According to Value Line, prices for corn and soybean meal dropped by approximately 20% in 2015, and the USDA expects stockpiles of these goods to stay at an escalated level in 2016 which should keep prices down. The oilseed, corn, and wheat processor Archer Daniels saw its 2015 third quarter sales drop by approximately 9% due to robust crop supplies from South America and weak North American exports, which were impeded by a strong dollar. This trend is expected to continue throughout 2016.

Also, Pilgrim's Pride and Sanderson Farms, both chicken producers, are citing low prices due to high production and weak export demand. Although Buffalo Wild Wings said that the deflationary pressures would fall outside of its traditional wings, these lower prices should benefit the input cost of the company's boneless wings and other offerings.

Additionally, in its producer price index for 2016, the USDA is projecting that wholesale beef and soybean prices will increase by 0% to 1%, fats and oils will increase by 1% to 2%, and farm level wheat will decrease by 1% or remain flat. To put this in context, from 2014 to 2015, beef grew at an average price of 11.3%, soybean decreased by an average of 18.6%, fats and oils shrank by 6.1%, and farm level wheat decreased by 13.1%. Outside of beef, these other foods are depressed and it appears they will remain that way for 2016.

The key ingredients of corn and wheat tie directly to Buffalo Wild Wings menu offerings such as its Ultimate Nachos, which include "warm corn tortilla chips" and its breaded offerings like mozzarella sticks and soft pretzels. Soybean meal is used as a protein source in animal feeds for beef, milk, and butter among others and ties directly to Buffalo Wild Wings' burgers.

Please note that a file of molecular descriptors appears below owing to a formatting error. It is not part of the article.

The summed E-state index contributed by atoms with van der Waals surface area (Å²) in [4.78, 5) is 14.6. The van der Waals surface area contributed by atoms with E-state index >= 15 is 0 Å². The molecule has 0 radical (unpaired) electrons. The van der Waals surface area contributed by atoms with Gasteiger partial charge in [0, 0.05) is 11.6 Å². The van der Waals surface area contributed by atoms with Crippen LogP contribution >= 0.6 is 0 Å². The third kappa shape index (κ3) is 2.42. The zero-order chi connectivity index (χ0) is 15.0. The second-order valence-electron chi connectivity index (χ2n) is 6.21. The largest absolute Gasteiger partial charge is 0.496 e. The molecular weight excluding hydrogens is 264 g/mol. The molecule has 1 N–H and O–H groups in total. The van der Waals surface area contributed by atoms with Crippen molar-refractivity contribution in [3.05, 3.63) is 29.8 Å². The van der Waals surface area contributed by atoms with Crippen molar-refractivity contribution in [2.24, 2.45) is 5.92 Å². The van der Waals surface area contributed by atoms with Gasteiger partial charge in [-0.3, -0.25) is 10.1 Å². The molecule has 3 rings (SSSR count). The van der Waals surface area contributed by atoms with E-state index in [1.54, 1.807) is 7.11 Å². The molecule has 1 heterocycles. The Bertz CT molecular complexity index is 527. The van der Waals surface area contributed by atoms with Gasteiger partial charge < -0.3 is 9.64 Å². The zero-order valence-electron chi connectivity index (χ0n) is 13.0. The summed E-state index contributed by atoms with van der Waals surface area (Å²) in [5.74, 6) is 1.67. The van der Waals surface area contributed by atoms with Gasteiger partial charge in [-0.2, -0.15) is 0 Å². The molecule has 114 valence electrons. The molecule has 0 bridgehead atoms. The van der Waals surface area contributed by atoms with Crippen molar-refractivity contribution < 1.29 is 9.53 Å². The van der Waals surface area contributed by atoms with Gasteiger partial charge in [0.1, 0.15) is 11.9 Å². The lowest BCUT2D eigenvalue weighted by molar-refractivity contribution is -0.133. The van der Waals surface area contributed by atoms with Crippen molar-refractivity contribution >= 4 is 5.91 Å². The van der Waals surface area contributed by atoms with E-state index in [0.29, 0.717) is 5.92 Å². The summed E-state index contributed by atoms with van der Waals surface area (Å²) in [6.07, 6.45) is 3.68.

Flight of the buffalo
In striving for earnings growth of 20% to 25% in 2016, it will be necessary for the maker of Bourbon Honey Mustard chicken wings to realize strong revenue from new stores, maintain or increase its single digit same-store sales growth, execute its $100 million share buyback program, and maintain margins. In particular, gross margins will be the recipient of a white knight in the form of lower input prices. It appears that these trends will last well into 2016 based on the outlook of the food processing industry overall and the headwinds that face its larger producers specifically. This trend should serve as support for the company's plan to hit earnings growth targets this year and ultimately, you will believe that a buffalo can fly.

Adam Brownlee has no position in any stocks mentioned. The Motley Fool owns shares of and recommends Buffalo Wild Wings. Try any of our Foolish newsletter services free for 30 days. We Fools may not all hold the same opinions, but we all believe that considering a diverse range of insights makes us better investors. The Motley Fool has a disclosure policy.